My goal this Australian Financial year is to achieve 100 rejections. This means I have to send out stuff on a weekly basis, at least two submissions a week on average. Over a month, I lean towards submitting ten items or more. Over twelve months, that is 120 submissions, but that doesn’t mean 120 rejections.
Often, I never hear back from the smaller anthologies and magazines.
However, in the past month, I have received two very encouraging rejections for one story. One of the rejections pointed out that they thought the story was more suited to a younger audience than their target audience, even though they loved it. I found that comment exceedingly helpful, and I have now submitted that story to a children’s magazine.
As well, one of my stories is on the shortlist for acceptance into the Andromeda Spaceways magazine, having passed their three reading levels. If they have a space for it, it will be accepted. They informed me that only one in twenty stories get to this level, so I am pleased and excited.
These aren’t the only wins I’ve had over the past year.
With this in mind, I am already planning for next year, even though it is over two months away. I will still aim for 100 rejections, but I will also aim for a minimum of six acceptances over the space of a year – one acceptance every two months. And I hope to start sending out novels as well as short stories. I think a novel being accepted will count as three acceptances; what do you think?
The Drop Bear, Aprilinis firstus is not really a bear, but a close relative of the Koala, Phascolarctos cinereus. They are not a real danger to human beings, as they are neither poisonous nor are they venomous, but they can deliver a hefty whack to the head. The creatures are quite dopey, are not very graceful, and very cowardly, as any sudden, loud noise will make them lose their grip on a branch and they plummet to the ground. They are heavily furred, and quite well cushioned by fat, so the fall isn’t injurious to them. It’s just any unfortunate person or animal underneath the drop bear can be seriously concussed by several kilograms of free-falling marsupial.
Even though there are no recorded Drop Bear deaths, prevention is better than cure, and you really don’t need a headache when you’re trying to enjoy a bush walk; it is best to avoid aquamarine-flowering gums and to wear a stout hat when strolling through a Drop Bear infestation.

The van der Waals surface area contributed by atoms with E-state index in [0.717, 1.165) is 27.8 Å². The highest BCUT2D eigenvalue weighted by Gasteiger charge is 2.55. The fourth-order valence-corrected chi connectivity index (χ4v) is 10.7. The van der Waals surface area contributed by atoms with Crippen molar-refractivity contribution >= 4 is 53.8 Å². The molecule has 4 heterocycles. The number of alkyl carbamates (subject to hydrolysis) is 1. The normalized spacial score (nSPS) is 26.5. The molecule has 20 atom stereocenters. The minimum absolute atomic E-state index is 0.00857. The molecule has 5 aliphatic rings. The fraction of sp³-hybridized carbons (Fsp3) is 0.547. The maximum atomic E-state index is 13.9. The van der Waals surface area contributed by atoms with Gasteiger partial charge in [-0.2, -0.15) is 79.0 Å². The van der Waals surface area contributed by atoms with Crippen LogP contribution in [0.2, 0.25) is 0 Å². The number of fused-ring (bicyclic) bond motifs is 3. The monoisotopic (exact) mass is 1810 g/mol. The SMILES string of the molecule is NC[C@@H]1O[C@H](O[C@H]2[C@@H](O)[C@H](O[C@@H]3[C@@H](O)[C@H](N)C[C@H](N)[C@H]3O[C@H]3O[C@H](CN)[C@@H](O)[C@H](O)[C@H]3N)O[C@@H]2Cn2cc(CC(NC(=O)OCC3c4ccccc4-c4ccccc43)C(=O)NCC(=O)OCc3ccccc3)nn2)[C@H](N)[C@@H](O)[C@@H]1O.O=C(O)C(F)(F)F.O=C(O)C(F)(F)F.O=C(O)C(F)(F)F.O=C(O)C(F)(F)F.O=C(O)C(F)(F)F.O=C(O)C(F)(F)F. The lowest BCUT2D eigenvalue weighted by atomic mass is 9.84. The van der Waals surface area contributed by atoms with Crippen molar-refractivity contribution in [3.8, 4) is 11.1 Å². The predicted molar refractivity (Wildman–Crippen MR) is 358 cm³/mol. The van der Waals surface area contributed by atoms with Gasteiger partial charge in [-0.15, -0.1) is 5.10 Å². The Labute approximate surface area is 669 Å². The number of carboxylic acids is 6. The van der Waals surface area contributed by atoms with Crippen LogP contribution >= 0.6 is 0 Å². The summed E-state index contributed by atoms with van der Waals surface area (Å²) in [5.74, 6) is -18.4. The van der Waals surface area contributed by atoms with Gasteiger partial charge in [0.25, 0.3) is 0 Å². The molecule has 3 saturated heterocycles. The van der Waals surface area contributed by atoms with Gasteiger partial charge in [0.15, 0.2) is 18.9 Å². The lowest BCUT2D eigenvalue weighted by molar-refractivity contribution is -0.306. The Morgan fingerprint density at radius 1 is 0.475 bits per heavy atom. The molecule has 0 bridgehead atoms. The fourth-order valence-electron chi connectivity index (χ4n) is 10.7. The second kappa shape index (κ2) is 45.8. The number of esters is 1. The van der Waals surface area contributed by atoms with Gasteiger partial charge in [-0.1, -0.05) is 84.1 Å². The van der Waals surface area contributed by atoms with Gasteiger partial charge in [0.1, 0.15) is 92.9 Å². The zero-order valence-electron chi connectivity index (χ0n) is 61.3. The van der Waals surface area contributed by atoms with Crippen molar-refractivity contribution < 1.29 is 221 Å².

Villains I’ll admit is not my strong suit, but if there is one thing I know about it’s conflict.
Isn’t that what the villain is for? To create conflict?
While I would love to just ramble on about conflict, that is not what this post about. This post is about Villains… and the conflict they represent.
Villains are a convenient way to put trouble onto your hero’s lap. Stories normally go like this. Villain wants something, hero doesn’t want villain to have something and they end up fighting.
But aside from that obvious conflict there are the internal conflicts that the villain offers as well.
I want to use Harry Potter as an example here because Voldemort offers both external and internal conflict for Harry.-
External because they have to fight him and solve riddles and do all the heroic things that we love them for.
Internal because Harry sees…
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Yukon Industries (link), a steampunk armaments company, is also a site where you can see several of the well known steampunk creators, including Ex Machina (link), and MCM Engineering (link). Though still under the final stages of construction the destination has several features worth the visit, including the architecture of Ex Machina and some hidden […]
via Steampunk Creators Come Together at Yukon Industries — Waterbank News Weekly
Here are some books that are, in my humble opinion, tragically underappreciated. We’re doing bullet points because I have to work on my WIP and sleep. Leviathan by Scott Westerfeld YA Steampunk Alternate reality, WWI Girl dresses up as a boy to fight in the war Living airships Let me say that again LIVING AIRSHIPS Some […]
via Five Underappreciated Books That Deserve Way More Hype Than They Get — May Your Books Guide You Home